The Public Humanist

Why Am I Doing This?

 One night in August, I was soaking wet from having just been in a pond, under the moonlight in rural Ashfield. I was walking around the side of a barn and I was listening to the applause from the audience who had come to see our performance of the Arabian Nights. They had just reached the end of a travelling performance spectacle that travels around a former dairy farm, from scene to scene outdoors and inside, culminating at our pond. Hurrying down a path, something occurred to me: theatre is important. As someone who’s devoted my life for the past nine years to creating theatre at Double Edge, this might seem obvious, but it was an epiphany. I realized that people are hungry for a live experience in the company of others. It is unique what happens at theatre. I had forgotten this or perhaps I was learning it again for the first time.

I did not grow up on theatre. I grew up on movies, cartoons, Roald Dahl, music, the Marx Brothers, a lot of radio, the Sunday paper, and Jewish culture. I quit acting and writing plays after college because the need to survive and provide for my son took priority over making art. I did not see coexistence. When I came to Double Edge Theatre and trained with Stacy Klein nine years ago, I fell in love with a way of creating work that had a Talmudic approach to process and learning about art and life, a holistic integration of survival and art, a rigorous multi-disciplinary training, all of which brought to life some of my own deep unconscious connection to the value of the imagination and the personal.

“Theatre only has a meaning if it allows us to transcend our stereotyped vision, our conventional feelings, our standards of judgment – so that we may experience what is real and in a state of complete defenselessness unveil, give, discover ourselves. In this way – through shock, through the shudder which causes us to drop our daily masks and mannerisms – we are able, without hiding anything, to entrust ourselves to something we cannot name but in which live Eros and Charitas.” Jerzy Grotowski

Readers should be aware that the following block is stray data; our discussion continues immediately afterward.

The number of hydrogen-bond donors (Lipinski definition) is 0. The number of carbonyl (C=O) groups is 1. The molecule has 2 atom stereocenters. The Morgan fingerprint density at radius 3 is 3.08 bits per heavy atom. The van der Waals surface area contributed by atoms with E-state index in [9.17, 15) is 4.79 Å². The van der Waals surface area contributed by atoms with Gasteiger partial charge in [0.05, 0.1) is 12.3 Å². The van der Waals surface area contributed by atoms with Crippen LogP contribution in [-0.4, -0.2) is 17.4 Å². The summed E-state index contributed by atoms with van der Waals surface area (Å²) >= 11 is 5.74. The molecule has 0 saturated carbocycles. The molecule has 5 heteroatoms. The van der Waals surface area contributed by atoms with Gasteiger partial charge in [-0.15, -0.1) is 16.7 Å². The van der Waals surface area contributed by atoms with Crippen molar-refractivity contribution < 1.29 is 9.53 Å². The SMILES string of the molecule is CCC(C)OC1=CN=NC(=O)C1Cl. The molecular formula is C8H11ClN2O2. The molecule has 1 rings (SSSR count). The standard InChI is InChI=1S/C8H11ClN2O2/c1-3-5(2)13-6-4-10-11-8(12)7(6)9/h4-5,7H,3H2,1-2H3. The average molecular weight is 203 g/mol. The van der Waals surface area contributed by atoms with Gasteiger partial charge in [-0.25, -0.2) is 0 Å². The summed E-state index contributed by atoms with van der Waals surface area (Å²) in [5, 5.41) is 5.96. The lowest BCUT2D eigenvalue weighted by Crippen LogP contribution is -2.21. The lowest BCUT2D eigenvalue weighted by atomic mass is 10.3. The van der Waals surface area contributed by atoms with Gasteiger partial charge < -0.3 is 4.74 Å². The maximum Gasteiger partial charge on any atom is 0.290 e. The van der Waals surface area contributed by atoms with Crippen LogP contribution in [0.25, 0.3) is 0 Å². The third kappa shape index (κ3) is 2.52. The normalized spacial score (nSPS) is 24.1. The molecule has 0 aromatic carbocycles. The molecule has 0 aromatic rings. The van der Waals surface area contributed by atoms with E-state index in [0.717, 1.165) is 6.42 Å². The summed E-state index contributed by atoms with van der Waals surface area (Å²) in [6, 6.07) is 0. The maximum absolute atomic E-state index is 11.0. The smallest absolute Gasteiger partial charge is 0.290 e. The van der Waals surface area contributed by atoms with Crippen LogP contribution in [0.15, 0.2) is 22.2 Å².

I like the words Grotowski uses above: shock and shudder. I like the notion that the actor and the spectator, an entire audience can have this feeling together. I have a feeling this is a rare experience in our culture. I have seen a lot of great theatre but have only had this level of experience three or four times in my life. I can love theatre that is great and does not move me in this way, but I want, as a spectator, truly to come into contact with this feeling…to fall in love. Is it wrong for me to say this is my goal as an actor as well?

The artist that deflowered me in this regard was Karen Finley. In 1997, at PS 122, she was doing one of her one-woman shows called the American Chestnut. Honestly, I don’t remember a lot of what happened on the stage, but I cannot forget the emotional state I was in afterwards: shaken. I remember writing a letter to her that night about how she was able to touch – I’ll never forget this phrase I came up with – “the little red essence.” But I’ll never forget that because I had no idea, no context for what I was seeing, nor a larger sense of performance, hers or anyone else’s. I was trying to say in words what I had witnessed, what I had shared in.